Herod Agrippa I | Index

Emperor Claudius

coins_agrippa_1_small.gifWhen Caligula was assassinated in 41 A.D. Agrippa is given credit by Josephus to have played an important part in the intense negotiations which followed. It is interesting how Claudius had ascended the throne at this time without a bloody civil war. As a result Claudius bestowed upon Agrippa Judea, Abilene and Samaria (formerly governed by Archelaus) and nearly the entire kingdom of his grandfather Herod. Claudius even went so far as to perform a ceremony in the great Forum at Rome, to honor Agrippa's new position. Agrippa's coinage indicates that the ceremony was held according to archaic custom (Ant 19:275). Agrippa also received the symbols of the rank of consul.


Evidence of the historicity of this account is furnished in a coin that can be seen on the cover of this program, struck by Herod Agrippa I, at Caesarea. It reads:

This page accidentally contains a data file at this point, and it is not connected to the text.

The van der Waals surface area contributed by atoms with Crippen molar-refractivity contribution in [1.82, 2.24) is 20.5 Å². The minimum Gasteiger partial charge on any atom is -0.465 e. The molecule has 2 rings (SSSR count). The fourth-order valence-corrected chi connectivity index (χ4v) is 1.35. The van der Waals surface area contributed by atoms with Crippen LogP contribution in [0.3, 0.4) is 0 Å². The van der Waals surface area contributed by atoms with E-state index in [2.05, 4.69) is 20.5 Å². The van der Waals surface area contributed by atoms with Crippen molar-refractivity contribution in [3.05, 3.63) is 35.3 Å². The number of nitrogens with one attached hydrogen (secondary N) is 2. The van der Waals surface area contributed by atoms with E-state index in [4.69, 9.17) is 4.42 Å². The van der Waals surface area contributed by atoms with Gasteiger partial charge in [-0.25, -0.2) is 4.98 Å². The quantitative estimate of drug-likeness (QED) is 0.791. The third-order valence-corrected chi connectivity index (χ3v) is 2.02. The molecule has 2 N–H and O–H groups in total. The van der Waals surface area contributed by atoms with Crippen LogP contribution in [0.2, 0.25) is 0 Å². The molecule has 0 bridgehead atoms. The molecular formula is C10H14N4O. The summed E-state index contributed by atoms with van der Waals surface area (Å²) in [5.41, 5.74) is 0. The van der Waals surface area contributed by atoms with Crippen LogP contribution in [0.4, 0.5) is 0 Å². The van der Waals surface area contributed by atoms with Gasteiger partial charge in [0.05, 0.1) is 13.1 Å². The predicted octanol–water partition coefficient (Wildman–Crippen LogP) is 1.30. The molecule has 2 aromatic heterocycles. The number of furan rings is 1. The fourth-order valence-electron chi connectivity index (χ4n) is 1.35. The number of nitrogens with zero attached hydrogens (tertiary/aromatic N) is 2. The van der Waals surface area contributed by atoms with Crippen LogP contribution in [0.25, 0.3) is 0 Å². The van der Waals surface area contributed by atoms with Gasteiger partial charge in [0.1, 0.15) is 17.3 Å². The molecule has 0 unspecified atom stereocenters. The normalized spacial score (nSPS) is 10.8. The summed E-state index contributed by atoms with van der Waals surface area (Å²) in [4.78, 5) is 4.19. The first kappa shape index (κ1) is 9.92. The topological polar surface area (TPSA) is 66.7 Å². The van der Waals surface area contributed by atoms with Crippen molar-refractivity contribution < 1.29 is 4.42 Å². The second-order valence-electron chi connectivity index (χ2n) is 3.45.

Obverse: Basileus megas Agrippa Philokaiser

("Agrippa the Great, Lover of Caesar").

Kaisar e Sebasto Aimeni

("Caesar on Port Sebastus").

Sebaste is the standing Greek word for Augustus, the title assumed by several emperors. "Cumanus took one troop of horsemen, called the troop of Sebaste, out of Caesarea" (Wars 2.12.5).

According to Dio, Agrippa even won rule over Chalcis for his brother Herod. When Agrippa returned to his enlarged kingdom he favored Jerusalem and other cities, especially Berytus in Syria. Yet, even though he was so close in relationship to Claudius, Agrippa was ordered to abandon any fortifications, including Jerusalem and Tiberias because they posed a potential threat.

It is interesting that Agrippa observed the Jewish traditions very closely, as seen on his coinage. He also persecuted the Christians very fiercely; he executed James and chained Peter up in prison (Acts 12:1-5).